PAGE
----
Why is there a need for a program focused on professional and leadership development for women working in science, technology, engineering and math (STEM)?

Let’s begin with the startling facts:

  • Women remain underrepresented in the STEM professions.  Today women comprise 47% of the labor force, 52% of professional and managers but 45% of scientists, 22% of technology workers, 10% of engineers and 25% of  those in the math professions.
  • 71% of mothers with children under 18 are in the labor force but are concentrated in occupations where average annual earnings are lower than those in the STEM professions.  For example, the average annual salary for a chemical engineer is $94,350 while the same for an elementary school teacher is $53,090 according to the US Bureau of Labor Statistics. The chemical engineering profession is about 18% women while 82% of elementary school teachers are women.
  • A deficit of one million STEM workers has been projected by 2022 by The President’s Council of Advisers on Science and Technology.
  • STEM occupations comprise about 25% of the labor force (US Department of Commerce, 2011) and are growing at faster rates than most other occupations (Bureau of Labor Statistics, U.S. Department of Labor, 2012).
  • Women with STEM degrees are less likely to work in a STEM occupation than their male colleagues. (US Department of Commerce, 2011)
  • Women leave the STEM professions at higher rates than men according to studies published by the Society of Women Engineers, the Center for Work Life Policy and others.  Women leave these professions because of the lack of advancement opportunities and a difficult work environment (not because they are having babies).

The Leadership Lab for Women in STEM integrates the most recent research with educational programs.  We focus solely on professional and leadership development for technical women.  We are dedicated to understanding the complex factors that allow women to achieve in the STEM professions.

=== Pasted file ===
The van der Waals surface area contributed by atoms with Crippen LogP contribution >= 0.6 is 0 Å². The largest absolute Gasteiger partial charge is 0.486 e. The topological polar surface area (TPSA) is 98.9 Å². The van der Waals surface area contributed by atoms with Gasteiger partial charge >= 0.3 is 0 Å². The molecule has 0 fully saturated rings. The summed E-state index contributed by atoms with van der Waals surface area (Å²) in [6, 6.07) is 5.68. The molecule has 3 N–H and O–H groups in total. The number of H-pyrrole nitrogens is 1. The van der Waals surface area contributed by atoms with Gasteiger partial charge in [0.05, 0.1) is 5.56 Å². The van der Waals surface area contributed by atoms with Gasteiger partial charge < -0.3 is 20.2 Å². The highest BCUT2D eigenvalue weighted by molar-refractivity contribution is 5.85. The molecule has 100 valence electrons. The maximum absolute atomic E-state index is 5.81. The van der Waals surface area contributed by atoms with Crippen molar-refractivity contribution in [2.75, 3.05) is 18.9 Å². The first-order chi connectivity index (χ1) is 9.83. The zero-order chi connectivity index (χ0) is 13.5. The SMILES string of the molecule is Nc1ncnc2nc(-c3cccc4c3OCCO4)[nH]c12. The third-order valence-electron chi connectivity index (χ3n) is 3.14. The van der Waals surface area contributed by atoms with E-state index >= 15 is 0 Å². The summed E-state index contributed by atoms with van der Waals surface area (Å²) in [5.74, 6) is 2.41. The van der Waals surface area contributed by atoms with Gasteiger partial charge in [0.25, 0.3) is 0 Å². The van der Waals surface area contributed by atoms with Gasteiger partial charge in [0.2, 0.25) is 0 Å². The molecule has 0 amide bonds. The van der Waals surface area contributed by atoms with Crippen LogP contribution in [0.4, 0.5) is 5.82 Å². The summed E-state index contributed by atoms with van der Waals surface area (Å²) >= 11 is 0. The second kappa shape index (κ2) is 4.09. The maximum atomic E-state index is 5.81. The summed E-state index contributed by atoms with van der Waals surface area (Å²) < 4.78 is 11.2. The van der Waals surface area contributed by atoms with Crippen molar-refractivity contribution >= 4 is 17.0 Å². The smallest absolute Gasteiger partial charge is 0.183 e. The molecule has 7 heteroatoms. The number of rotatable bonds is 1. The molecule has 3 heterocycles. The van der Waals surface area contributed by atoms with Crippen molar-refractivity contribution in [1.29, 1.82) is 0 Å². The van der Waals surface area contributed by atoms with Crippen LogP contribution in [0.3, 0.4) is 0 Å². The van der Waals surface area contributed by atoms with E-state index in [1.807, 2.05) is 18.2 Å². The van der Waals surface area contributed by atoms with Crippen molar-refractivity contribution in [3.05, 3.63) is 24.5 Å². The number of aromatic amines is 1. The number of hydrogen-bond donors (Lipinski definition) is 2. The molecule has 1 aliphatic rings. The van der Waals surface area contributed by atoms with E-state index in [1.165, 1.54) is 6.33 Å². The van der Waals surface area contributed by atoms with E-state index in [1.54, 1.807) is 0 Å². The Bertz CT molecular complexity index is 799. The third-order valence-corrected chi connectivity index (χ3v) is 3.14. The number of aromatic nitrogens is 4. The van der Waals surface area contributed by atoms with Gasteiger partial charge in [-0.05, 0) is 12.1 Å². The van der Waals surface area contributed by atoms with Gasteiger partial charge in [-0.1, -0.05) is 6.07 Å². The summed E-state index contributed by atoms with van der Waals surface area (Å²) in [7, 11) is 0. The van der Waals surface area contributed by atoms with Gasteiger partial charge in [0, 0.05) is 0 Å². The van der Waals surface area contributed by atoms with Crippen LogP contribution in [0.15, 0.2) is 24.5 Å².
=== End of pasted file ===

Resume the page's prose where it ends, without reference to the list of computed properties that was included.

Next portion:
If you want to flourish in a male-dominated, technology-driven environment join us beginning March 27, 2014.

Image

Love Your Job More

Love Your Job More

Leadership Lab for Women in STEM

AND is best!

Ever since the Superbowl there have been hundreds of discussions and blogs about Goldiblox and the lack of women engineers in the Volkswagen commercial. I for one am happy that people are talking about this.

One discussion posted by SWE states Princess or Engineer? Why Not Both? Seems to me as if this is comparing apples to oranges.   Being a princess is a fantasy that draws on images of pagentry, wealth, and entitlement.  Being an engineer is a vocation or a career.  Have you see the Sesame Street on Careers and Princesses?

Children should all be encouraged to fantasize.  I think it is great that young girls fantasize of being a princess.  I too dreamed of being a princess and even today enjoy Disney Princess movies – The Beauty and the Beast is one of my favorites, but I like Frozen – do you wanna build a snowman?

But I think the more appropriate question to ask is:

Can you be feminine AND be an engineer?  Can you be feminine AND be a computer programmer? Can you be feminine AND be a CEO, etc.

Yes –  of course you can be feminine AND have a career in the technical world.

You could also leverage your career as an engineer AND become the CEO of a company like Yahoo.  Have you read about Marissa Mayer? She epitomizes femininity AND is the CEO of Yahoo.  She is an engineer by training and has been in Vogue.  One story about her that I love is that she keeps a spreadsheet for her cupcake recipes.  By the way she also is a mother and a wife.

To Love Your Job More you need to be able to express who you are at your place of work.  I have worked with plenty of women engineers, scientists and technologists who express their femininity at work.  You won’t love your job if you feel as if you cannot express who you are at your place of work.  Let’s change the perception related to technical women.  We are like women everywhere.  Some of us are feminine even “girly-girl”.  Some of us are total opposites but most of us are somewhere in between.